Our policy makers, till recently, have been almost indifferent to the role of science and research in national development and there has been very little interaction between academic institutions and the pharmaceutical industry. Our pharmaceutical industry has introduced modern technology and manufacturing practices without any financial incentives from the government. Through partnerships with academic and research institutions, the pharmaceutical companies in Bangladesh could provide badly needed funding for R&D in return for technology transfer.
Case for a research-led pharmaceutical sector in Bangladesh:
The discovery and development of modern medicines is very expensive, long-term and financially risky. For these reasons, development partners and even most policy makers in the developing world (including Bangladesh) feel that technologically demanding R&D should be left to the pharmaceutical and biotech companies in the West and in the rapidly advancing economies, and developing countries should limit their involvement to offering cheap labour and profitable investment conditions. This regressive attitude will not only thwart the development of scientific proficiency in the developing nations but also ensure that the development agenda is externally driven. This might also mean that poorer developing countries may never get the medicines that they really need and can afford. At the same time, however, the poorer developing countries like Bangladesh need to realise that they cannot afford to compete with multinational pharmaceutical companies on all fronts and will need to find niche areas of existing strength where they can be internationally competitive. They need to focus on only a few health priorities in the initial stages, and overcome deficiencies by pooling human and material resources through coordination and collaboration.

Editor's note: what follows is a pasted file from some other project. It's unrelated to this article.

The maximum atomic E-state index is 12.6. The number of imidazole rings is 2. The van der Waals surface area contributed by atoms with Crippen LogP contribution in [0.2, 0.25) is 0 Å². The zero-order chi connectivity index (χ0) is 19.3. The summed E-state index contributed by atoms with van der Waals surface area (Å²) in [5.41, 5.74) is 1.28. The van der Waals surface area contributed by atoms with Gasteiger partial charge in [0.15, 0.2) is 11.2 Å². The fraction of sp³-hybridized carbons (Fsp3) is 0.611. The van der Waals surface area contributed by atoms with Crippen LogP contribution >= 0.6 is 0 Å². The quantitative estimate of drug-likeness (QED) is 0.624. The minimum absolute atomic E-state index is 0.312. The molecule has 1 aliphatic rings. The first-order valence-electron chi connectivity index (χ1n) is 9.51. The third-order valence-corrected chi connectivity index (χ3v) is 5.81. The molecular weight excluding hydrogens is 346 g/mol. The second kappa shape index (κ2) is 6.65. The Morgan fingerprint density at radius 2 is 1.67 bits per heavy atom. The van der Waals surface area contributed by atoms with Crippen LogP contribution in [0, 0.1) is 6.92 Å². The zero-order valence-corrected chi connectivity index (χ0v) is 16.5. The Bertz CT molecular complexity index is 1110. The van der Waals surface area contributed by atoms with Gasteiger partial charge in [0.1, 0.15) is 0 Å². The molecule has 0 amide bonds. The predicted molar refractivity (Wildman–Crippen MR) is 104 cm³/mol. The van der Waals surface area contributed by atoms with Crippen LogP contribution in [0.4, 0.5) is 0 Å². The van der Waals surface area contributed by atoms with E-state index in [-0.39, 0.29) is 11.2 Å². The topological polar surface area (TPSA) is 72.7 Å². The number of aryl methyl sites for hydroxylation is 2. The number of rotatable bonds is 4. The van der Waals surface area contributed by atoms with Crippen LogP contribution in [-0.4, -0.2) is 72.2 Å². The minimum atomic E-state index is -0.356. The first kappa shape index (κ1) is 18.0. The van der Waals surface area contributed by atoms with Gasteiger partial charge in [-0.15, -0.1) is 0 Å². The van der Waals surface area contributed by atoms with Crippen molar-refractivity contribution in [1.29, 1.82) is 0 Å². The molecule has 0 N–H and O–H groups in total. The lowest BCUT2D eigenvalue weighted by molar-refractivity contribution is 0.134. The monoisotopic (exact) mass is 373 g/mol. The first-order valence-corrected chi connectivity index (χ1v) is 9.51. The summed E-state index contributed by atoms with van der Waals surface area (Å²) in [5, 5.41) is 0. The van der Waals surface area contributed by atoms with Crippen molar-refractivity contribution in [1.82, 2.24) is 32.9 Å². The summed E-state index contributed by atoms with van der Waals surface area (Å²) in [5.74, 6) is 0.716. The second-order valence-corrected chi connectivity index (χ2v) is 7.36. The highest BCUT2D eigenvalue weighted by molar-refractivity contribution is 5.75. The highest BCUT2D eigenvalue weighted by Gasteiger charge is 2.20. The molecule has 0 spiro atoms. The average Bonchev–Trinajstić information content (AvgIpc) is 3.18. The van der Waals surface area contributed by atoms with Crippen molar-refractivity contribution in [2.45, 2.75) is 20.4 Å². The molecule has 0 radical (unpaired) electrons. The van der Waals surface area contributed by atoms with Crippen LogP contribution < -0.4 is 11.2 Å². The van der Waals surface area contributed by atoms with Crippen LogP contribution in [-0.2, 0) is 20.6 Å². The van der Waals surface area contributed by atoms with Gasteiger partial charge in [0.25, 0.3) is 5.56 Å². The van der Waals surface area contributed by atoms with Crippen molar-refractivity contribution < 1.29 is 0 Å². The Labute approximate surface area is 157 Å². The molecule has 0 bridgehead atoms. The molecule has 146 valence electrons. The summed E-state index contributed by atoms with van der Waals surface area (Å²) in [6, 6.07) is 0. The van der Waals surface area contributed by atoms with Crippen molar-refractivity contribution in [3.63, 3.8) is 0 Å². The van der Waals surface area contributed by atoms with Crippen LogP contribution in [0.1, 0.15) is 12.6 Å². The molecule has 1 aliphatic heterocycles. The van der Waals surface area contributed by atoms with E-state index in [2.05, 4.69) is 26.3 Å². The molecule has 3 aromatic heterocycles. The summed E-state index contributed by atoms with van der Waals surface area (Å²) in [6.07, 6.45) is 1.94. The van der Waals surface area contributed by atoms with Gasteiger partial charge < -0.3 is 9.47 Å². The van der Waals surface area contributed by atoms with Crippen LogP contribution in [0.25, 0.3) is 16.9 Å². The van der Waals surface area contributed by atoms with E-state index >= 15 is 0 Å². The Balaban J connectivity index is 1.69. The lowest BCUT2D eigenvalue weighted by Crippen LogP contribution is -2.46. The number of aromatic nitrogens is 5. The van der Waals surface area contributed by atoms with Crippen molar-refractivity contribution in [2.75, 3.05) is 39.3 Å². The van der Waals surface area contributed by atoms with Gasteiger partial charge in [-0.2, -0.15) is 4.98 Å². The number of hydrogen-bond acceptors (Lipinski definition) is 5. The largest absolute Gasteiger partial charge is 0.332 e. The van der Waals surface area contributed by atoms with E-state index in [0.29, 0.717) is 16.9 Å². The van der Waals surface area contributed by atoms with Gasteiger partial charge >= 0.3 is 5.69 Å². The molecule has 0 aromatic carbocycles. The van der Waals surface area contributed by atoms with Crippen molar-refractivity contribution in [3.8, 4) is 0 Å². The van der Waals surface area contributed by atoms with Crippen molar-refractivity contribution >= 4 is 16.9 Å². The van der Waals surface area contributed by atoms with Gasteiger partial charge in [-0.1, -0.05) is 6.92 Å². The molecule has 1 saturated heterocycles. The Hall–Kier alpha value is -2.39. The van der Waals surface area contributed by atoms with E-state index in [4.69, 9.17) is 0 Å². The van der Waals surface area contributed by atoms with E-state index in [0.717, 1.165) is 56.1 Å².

One niche area where Bangladesh could have competitive advantage would be the harnessing of the abundant biodiversity and indigenous knowledge as the basis for the discovery and development of new drugs targeted to meeting the critical health care needs of the country. Bangladesh is fortunate to be endowed with unique and rich flora and fauna particularly in the forested regions of the Sundarbans and the Chittagong Hill Tracts. Bangladesh also has a wealth of knowledge systems in traditional medicines (Ayurveda, Unani, etc.) and numerous local herbal remedies that have been used since time immemorial by the Bengali and minority ethnic communities. This has provided a huge opportunity for research by ethno-botanists and medicinal chemists which has resulted in many research publications. So why has Bangladesh failed to exploit its abundant biodiversity and traditional knowledge to develop and produce new and essential drugs required for its own health care needs and as a vehicle for the economic development of the country?
The simple answer is that the scientific and technical base required for this initiative is grossly inadequate and there is a serious lack of capacity, infrastructure and funds available for research. There is a lot of research activity, and research publications, based on medicinal plants and medicinal chemistry in countries within the region, but hardly any new drugs have come to the market from these efforts. One of the main reasons is that chemists and biologists have not joined forces to tackle the same problem. Also the research is often carried out in the absence of a disease-defining and target-specific biological assay for identification of possible candidate drugs. Often, such research has done more harm than good because of the leakage of valuable intellectual property to the West as the predominant concern of most researchers is publication. Scientists in Bangladesh, even within the same scientific discipline, are more likely to collaborate with research groups in the West rather than among themselves. We have a very poor record of utilising the diverse and top grade expertise of our own expatriate scientific community but are surprisingly eager to seek expensive advice from foreign experts. There needs to be a drastic change in our attitude and research culture if biomedical discoveries are to be transformed into products.